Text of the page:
Compensating for a patient’s insufficient health literacy can include uninvolved visitors as well. Patients with dementia, for instance, may require assistance from a family member to explain details in a way the patient may better understand. While they may not be able to fill out the forms on the patient’s behalf, they can fill a valuable consulting role as an intermediary between doctor and patient. Because they themselves may still not have the advanced health literacy that attends a full medical education, remember to keep questionnaires understandable for people in such assistive roles as well.
Simplifying for Staff Members
The paperwork that encompasses medical screening can be just as overwhelming for staff members as it is for patients. In addition to the questionnaires that precede the tests themselves, the documents that note test results can become difficult to parse, with too much information to discern at a moment’s glance. Fortunately, color can speak volumes when words cannot. With this principle in mind, Chromalabel offers a full spectrum of colored dot stickers to help clarify extensive and confusing paperwork. Color-coding dots can help to indicate which patients represent priorities.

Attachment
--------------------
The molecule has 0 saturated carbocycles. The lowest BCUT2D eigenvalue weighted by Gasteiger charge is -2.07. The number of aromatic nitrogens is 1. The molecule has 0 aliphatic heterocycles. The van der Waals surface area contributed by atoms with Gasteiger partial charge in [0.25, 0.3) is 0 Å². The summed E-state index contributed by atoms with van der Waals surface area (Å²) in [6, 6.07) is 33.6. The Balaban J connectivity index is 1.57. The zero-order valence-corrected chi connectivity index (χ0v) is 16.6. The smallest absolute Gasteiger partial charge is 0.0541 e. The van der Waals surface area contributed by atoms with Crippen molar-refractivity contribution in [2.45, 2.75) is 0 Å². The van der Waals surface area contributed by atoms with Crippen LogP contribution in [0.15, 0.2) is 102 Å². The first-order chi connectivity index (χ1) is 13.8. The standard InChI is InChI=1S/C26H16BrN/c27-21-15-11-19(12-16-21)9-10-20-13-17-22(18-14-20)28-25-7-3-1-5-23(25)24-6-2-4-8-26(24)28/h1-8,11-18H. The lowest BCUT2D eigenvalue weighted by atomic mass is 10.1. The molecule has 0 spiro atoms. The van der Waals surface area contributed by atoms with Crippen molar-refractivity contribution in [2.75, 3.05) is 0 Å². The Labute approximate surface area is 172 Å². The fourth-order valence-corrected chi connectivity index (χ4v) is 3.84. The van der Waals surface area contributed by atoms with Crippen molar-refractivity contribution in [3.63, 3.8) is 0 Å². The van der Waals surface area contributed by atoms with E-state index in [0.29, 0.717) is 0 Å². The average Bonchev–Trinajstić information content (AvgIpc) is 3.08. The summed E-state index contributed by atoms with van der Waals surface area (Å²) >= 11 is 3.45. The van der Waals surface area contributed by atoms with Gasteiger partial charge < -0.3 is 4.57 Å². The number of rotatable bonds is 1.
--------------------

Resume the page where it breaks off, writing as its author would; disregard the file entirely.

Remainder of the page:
While the rest of the business world is firmly within the 21st century, the healthcare sector still relies on tangible archives for much of its information. With so many of us now firmly accustomed to navigating digital data, the comparatively archaic filing methods in many hospitals and practices can prove daunting. Amid the myriad documents in the archives, assigning a single color to anything relating to medical screenings can assist in organization and retrieval. This system creates a simpler process and can preclude the woeful possibility of losing or misplacing important documents for a patient. Simplifying patient screening for patients, visitors, and staff, from the developmental stage to the archival stage, will mean better outcomes for patients and care providers alike.